Improving NLP tasks by transferring knowledge from large data

Feb 25, 2018


In computer vision, CNNs trained on ImageNet have been the must-have initialization for a set of downstream tasks including object detection, semantic segmentation and pose estimation. NLP shares the similar concept about transferring from large-scale data. Distributional representations such as word2vec (Mikolov et al., 2013) and GloVe (Pennington et al., 2014) have been common initializations for word embeddings in deep networks. Several works have shown a great success on multiple NLP tasks such as sentiment analysis, question answering, textual entailment and so on.

Transferring generic embeddings to specific use cases

Learned in Translation: Contextualized Word Vectors

In particular, McCann et al. [1] from Salesforce use a machine translation encoder called CoVe and transfer it to other tasks. Experiment shows that training MT with the initialization of GloVe yields better performance. With the addition feature concatenation of GloVe and character n-gram embeddings further boosts the performance of all downstream tasks.

Deep contextualized word representations

Peters et al. [2] from AllenAI, on the other hand, take advantage of monolingual data, which is much easier to collect than a parallel corpus. The architecture of The Embeddings from Language Models (ELMo) is L-layers of bidirectional LSTMs (biLM) similar to their previous work TagLM [3] where token embeddings (CNN over characters) serve as input, except ELMo tie the parameters for both the token representation and Softmax layer in the forward and backward directions. For each token, a L-layer biLM computes a set of 2L + 1 representations (token representation, forward and backward hidden states in L layers). Then the final embeddings are computed by weighted-sum aggregation of L layers with regularization.

Model architecture of TagLM.
The top level embeddings from a pre-trained bidirectional LM are inserted in a stacked bidirectional RNN sequence tagging model. Instead of directly selecting the top layer, ELMo computes a task specific weighting of all biLM layers.

By training on a corpus containing 30 million sentences, it can learn very powerful word embeddings that capture both syntax and semantics. In order to prove that, they conduct extensive experiments on several language understanding problems including textual entailment, question answering, sentiment analysis, semantic role labeling, coreference resolution and named entity extraction. Performance shows that the addition of ELMo representations improves all previous state-of-the-art including CoVe.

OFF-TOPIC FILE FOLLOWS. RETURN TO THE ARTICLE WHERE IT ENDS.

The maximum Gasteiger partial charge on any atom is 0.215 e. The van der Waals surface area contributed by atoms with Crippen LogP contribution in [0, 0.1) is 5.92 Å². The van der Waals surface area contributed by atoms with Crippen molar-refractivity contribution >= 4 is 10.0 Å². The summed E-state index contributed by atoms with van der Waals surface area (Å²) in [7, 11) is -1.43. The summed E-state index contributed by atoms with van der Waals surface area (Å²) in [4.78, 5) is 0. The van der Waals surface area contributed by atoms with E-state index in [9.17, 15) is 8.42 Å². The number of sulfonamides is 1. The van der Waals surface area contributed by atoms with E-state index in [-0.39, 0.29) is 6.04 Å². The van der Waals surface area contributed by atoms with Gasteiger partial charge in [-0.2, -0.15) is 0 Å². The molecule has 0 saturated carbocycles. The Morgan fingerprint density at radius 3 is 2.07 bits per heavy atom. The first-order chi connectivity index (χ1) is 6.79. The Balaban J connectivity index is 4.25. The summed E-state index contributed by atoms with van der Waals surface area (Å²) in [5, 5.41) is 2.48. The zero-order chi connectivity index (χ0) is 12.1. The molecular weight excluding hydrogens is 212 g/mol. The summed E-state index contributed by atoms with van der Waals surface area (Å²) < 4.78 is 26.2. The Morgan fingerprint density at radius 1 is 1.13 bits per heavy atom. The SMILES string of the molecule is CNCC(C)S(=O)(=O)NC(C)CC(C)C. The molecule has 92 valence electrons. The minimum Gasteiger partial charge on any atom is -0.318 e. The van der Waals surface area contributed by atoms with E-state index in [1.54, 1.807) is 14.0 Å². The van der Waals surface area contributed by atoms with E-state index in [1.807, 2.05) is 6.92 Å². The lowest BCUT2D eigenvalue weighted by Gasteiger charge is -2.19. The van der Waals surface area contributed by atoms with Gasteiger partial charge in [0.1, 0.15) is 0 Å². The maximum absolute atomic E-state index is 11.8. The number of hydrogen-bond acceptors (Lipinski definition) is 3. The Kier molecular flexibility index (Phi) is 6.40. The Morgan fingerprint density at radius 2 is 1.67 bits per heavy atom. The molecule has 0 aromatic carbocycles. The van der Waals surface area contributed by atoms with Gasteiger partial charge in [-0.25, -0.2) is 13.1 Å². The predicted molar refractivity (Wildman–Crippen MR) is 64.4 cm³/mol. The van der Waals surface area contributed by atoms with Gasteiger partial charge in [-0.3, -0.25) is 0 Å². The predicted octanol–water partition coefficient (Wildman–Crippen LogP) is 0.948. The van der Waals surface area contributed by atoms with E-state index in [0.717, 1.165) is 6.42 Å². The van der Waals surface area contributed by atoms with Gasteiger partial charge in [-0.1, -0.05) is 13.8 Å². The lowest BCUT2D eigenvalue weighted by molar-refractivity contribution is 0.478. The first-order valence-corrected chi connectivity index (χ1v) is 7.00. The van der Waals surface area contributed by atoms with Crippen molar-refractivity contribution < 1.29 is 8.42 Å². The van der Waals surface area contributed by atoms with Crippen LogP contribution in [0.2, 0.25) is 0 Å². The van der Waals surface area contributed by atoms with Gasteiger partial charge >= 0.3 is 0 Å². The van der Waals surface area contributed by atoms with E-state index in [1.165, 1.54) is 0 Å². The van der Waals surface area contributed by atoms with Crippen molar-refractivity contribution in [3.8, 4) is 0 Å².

Finally, comparisons between CoVe and ELMo for POS tagging and word sense disambiguation further confirm the result of ELMo outperforms CoVe in downstream tasks.


To conclude, both papers prove that NLP tasks can benefit from large data. By leveraging either parallel MT corpus or monolingual corpus, there are several killer features in contextual word representation:

  • Model is able to disambiguate the same word into different representation based on its context.

  • Thanks to the character-based convolution, representation of out-of-vocabulary tokens can be derived from morphological clues.

    However, ELMo can be a cut above CoVe not only because of the performance improvement in tasks, but the type of training data. Because eventually, data is what matters the most in industry. Monolingual data do not require as much of the annotation thus can be collected more easily and efficiently.
  • Reference

  • [1] Learned in Translation: Contextualized Word Vectors
  • by McCann et al., NIPS 2017.

  • [2] Deep contextualized word representations
  • by Peters et al., NAACL 2018.

  • [3] Semi-supervised sequence tagging with bidirectional language models
  • by Peters et al., ACL 2017.

    Tseng-Hung Chen